American students scored higher than ever on a national math test last year, but overall gains were slight, the federal government reported Thursday.
Reading scores on the National Assessment of Educational Progress generally improved.
Students in Nebraska and Iowa public schools beat or tied the national average on both tests in both fourth and eighth grades.
“What I see is us really maintaining and improving scores,” said Valorie Foy, Nebraska’s state director of assessment.
Nationally, the overall gains from 2011 were piddling, nearly a wash.
For instance, math scores increased one point on a 500-point scale.
About one in four of the nation’s eighth-graders lacked even partial mastery of math skills. Almost a third of fourth-graders couldn’t read at a basic level.
Achievement gaps between racial and ethnic groups persisted, with one state showing success in narrowing a black-white gap — Maine in fourth-grade math.
Nebraska’s white-black achievement gaps in math remained among the widest in the nation, ranking last in fourth grade and second from the bottom in eighth grade.
The state’s white-Hispanic gap for fourth-grade math was also wider than the nation’s average.
Foy said some Nebraska racial groups made gains, but comparable gains by white students kept gaps from narrowing.
The tests are administered every two years by the National Center for Education Statistics within the U.S. Department of Education.
The government has tested U.S. kids in a variety of subjects since 1969 to gauge progress, reporting results as the Nation’s Report Card. It is the nation’s only state-by-state comparison of student progress.
About 377,000 fourth-graders and 342,000 eighth-graders were tested in the latest round.
U.S. Secretary of Education Arne Duncan noted that nationally, Hispanic achievement is up. He called it “very troubling” that achievement gaps between white and black students, and white and Hispanic students, failed to narrow.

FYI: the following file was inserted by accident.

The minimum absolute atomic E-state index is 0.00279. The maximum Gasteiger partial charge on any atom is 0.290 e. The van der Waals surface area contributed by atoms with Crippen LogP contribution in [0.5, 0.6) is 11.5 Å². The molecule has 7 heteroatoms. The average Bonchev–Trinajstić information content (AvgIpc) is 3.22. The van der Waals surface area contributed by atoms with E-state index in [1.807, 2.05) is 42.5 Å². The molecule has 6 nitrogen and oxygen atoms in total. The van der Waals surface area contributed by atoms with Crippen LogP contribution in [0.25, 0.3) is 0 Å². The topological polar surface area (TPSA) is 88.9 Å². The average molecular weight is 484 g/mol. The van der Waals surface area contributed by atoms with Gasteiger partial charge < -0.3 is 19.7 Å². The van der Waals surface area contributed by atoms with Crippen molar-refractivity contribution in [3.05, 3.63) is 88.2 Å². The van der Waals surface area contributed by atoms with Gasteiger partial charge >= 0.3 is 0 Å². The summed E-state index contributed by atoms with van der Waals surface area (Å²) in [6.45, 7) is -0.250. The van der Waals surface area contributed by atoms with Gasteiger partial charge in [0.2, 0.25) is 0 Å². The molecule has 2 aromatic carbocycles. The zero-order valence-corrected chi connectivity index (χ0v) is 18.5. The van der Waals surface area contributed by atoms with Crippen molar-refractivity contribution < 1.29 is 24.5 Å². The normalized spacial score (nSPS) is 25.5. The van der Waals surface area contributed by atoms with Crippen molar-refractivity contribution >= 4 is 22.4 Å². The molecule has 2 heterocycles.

Even with the gains, he said, U.S. students are “well behind” their peers in top-performing nations.
In Iowa, where stagnant test scores in previous years have fueled education reform efforts, the results offer reason for optimism.
Iowa students made “statistically significant” gains since 2011 in fourth-grade math and reading and eighth-grade reading, according to the government report.
Iowa officials pointed out, however, that white students, who make up 81 percent of Iowa’s student population, are behind their white peers nationally across all tested grade levels and subject areas. Nebraska’s white students scored below the national average in eighth-grade math and fourth-grade reading.
In fourth-grade reading in Iowa, the gap in achievement between students with and without disabilities is the worst in the nation.
The gap in achievement has narrowed for Iowa’s Hispanic students across the board. Hispanic students also outperformed their national counterparts in fourth-grade reading and math.
The gap in achievement for Iowa students who are eligible for free and reduced-price meals has widened in every area except eighth-grade math.
“We see some bright spots in today’s results, but they largely underscore the need to continue pushing forward with our education priorities,” Iowa Department of Education Director Brad Buck said.
Nebraska fourth-graders were a bright spot for the state, making math gains significant enough to mean real progress for kids since 2011.
Although Nebraska’s eighth-grade scores for math and reading went up as well, the gains were not considered statistically significant. The fourth-grade reading score was unchanged.
The government breaks the scores down further as to what percentage of students scored either proficient or advanced on the tests. Students performing at or above proficient demonstrate solid academic performance and competency over challenging subject matter.
Iowa and Nebraska ranked in the top half of states for how many students scored in those ranges in fourth- and eighth-grade reading and fourth-grade math. In eighth-grade math the states tied for 29th.